Which is not to say that a reviewer should exactly feel free to do a “spoiler” on the (to my mind) exceedingly rare story that depends on the reader/viewer actively following the wrong path, and that their not knowing is what the story is about. The obvious example being Hitchcock’s Psycho.

Stefan Dziemianowicz

The few times I have sidestepped “spoilage,” it has been out of respect for the author of the book, more than out of concern that I’ll be giving away too much for the readers of the book. But I would like to think that authors who have written a good book know that describing the endgame may be crucial to a reviewer discussing why the book is a good one–just as I would like to think that readers know that there are many aspects of a well-written book to appreciate besides the plot twist revealed in a review.

Cecelia Holland

It seems to me the best reviews are those written assuming everybody who reads it has already read the book.

Click here to continue reading.

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Comment from David Marshall
Time November 28, 2012 at 3:14 am

I find it sad that no-one sees fit to discuss critique which I take to be orderly and balanced evaluation as opposed to criticism which, in its extreme form, can be ad hominem. While not suggesting reviewers should be Kantian or postmodern, there should be a greater interest in systematic analysis which may legitimately incorporate what some may consider spoilers and less superficial praise which glosses over defects and functions as marketing copy. So, at the very least, reviews should be good journalism, i.e. accurately report relevant factual matters, and give an appreciation of the book’s merits as fictional narrative so all readers of the reviews may have a reasoned basis on which to decide whether to read it.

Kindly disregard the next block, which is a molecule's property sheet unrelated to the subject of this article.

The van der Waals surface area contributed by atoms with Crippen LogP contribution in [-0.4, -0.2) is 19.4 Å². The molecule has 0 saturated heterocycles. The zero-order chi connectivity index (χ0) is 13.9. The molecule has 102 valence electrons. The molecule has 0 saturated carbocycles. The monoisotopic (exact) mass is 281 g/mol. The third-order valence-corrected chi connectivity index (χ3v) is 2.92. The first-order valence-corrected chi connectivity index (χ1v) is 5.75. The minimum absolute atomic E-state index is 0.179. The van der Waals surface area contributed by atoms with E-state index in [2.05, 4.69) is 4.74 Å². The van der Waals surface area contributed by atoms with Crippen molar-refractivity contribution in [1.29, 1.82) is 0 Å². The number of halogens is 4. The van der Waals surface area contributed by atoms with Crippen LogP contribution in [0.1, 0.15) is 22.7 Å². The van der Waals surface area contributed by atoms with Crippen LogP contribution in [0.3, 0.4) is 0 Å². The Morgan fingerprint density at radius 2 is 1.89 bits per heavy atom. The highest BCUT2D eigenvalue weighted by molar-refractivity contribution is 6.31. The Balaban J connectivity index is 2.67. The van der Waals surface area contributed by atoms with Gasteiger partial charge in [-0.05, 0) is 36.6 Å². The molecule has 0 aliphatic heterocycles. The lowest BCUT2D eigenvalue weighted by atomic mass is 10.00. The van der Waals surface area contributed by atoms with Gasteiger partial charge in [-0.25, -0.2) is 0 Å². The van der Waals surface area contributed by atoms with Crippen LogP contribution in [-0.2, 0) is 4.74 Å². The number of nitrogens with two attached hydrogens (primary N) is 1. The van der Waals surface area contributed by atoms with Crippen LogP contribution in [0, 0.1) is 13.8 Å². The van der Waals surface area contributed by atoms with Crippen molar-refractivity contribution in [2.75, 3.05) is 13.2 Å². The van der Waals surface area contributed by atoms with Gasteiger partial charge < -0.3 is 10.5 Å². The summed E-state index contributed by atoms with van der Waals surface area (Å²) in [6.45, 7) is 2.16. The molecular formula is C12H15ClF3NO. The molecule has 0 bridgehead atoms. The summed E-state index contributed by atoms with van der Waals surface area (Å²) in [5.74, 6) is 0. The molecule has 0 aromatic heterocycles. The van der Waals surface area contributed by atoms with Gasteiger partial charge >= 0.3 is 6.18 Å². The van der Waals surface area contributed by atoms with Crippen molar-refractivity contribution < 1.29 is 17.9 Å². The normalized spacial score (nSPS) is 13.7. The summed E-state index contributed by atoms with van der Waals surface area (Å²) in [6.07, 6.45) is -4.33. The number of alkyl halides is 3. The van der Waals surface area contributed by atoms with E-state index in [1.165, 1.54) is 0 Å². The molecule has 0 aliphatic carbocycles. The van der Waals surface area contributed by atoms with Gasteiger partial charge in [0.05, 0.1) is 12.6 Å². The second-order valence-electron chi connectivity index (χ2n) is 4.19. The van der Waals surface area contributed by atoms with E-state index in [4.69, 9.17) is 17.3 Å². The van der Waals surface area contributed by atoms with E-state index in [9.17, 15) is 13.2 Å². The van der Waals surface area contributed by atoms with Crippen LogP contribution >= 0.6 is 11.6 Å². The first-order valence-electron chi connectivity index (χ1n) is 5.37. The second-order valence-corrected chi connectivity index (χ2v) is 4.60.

Pingback from Warning: Modern Women, DO NOT read this book…
Time November 28, 2012 at 3:25 am

[…] Proposal: Try to think of a single review without spoilers that, in five years … Read more on Locus Online Filed Under: Book Reviews Tagged With: Book, Modern, read, This, Warning, Women Daily […]

Comment from SF2 Concatenation
Time November 28, 2012 at 3:40 pm

Have to say strongly with those above arguing that reviews should _not_ contain spoilers. Very well said.

The function of a book review is to act as a pointer for potential readers. Spoilers (as alluded to) shouldbe left to critiques. However some who wite such ‘critiques’ do so in columns headed, or in website sections entitled, ‘book reviews’. Worse some do this within days of a book being published. The only reason for such thoughtless behaviour that springs to mind has to be to do with the critics self ego. Why otherwise would they unpack something the author has carefully wrapped for the reader?

You know who you are.

Comment from David G. Hartwell
Time November 28, 2012 at 6:52 pm

Thoughtful reviewers write to illuminate the text and thereby the reader. Popular reviewers write to entertain the reader by clever praise or pan. Remember Spider Robinson’s Turkey of a Month, a regular feature of his reviews? One of the reasons we started NYRSF 25 years ago was that the Spider attitude was becoming prevalent, and he was certainly the most popular reviwer in SF at that time. It is apparent that most readers appreciate being entertained rather than illuminated.